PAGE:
I am working as a junior java developer. My long term carreer goal is becoming a software architect.

That said, I have a big demand on myself to deliver a high quality code.

So here is the story behind my question:

I am responsible for a big refactoring in a core part of our buildsystem. I gathered the known requirements, put them together with what was already coded, and made some code-design decisions. I made those without the help of our senior software architect, as he wanted me to be fully responsible for the job. Since I am working for some weeks on this by now, I can clearly say, that I would do it all the same again, which is a positive sign (, isn't it?)

After the refactoring however, they rushed in with a lot of new functionalities, thinking I would need some time to add these. After 3 days I finished my work and they were really surprised and couldn't even give me new work on the first hand.

I started to optimize the code in regards of maintainability, documented the Architecture, etc.

The Problem:

The senior architect reviewed my code and did not get the reason for the choice of architecture, thought it was documented and I could explain all the patterns I used, and why I used it. He told me, my code was 'too textbook fashioned' with all 'the design patterns'. He continued something like 'you dont need to split the functionalities into classes, I would rather want to see bigger classes with a lot of functionalities, so I dont need to search too many files'

Now the thing is, that he wrote the prior version of the tool I re-wrote. It was split up into 6 files, each having around 2000 lines of code with no documentation and comments at all. In the refactored version (before adding all the new functionalities, that your were not able to add to the old one), there were around 20 files having ~200-250 lines of code (including docs and comments).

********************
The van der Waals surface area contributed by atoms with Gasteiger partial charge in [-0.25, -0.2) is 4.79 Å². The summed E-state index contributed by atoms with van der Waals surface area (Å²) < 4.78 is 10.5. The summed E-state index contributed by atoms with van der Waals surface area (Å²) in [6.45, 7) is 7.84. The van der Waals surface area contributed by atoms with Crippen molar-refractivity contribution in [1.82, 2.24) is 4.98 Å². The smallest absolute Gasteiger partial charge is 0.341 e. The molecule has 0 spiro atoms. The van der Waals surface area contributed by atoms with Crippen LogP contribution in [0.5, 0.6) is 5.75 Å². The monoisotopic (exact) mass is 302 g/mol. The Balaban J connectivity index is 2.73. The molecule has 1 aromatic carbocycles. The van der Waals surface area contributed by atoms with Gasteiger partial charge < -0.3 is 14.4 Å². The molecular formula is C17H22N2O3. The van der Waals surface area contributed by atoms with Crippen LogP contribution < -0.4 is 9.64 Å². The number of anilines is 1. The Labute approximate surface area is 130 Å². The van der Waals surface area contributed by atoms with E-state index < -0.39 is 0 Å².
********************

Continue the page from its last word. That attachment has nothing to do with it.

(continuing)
While I am now able to add a new functionality within 3-8 hours (tested) and can within a short time determine where an error occurred (normally bugs are fixed within 1-4 hours), he tells me, that I am too concerned about the Architecture. Note here, that there are ~150 files in the meantime.

Looking at the code of the development manager, the senior and the junior architects, I am feeling somewhat offended. You cannot change any implementation without breaking the whole system (which is possible for my part).

The Question:

I feel very uncomfortable writing code that does not comply with my personal quality demands, but I am sure, that I will never be able to fulfill these demands, if I start writing code the 'way the others want me to', so I am 'quicker' (which is not true, otherwise there would have been no reason to refactor all the code).

I cannot find any design patterns within our whole codebasis, and our architects admit that they know nothing about them. Both facts make me cringe, as we lack the very basics, like Statepattern or Factories.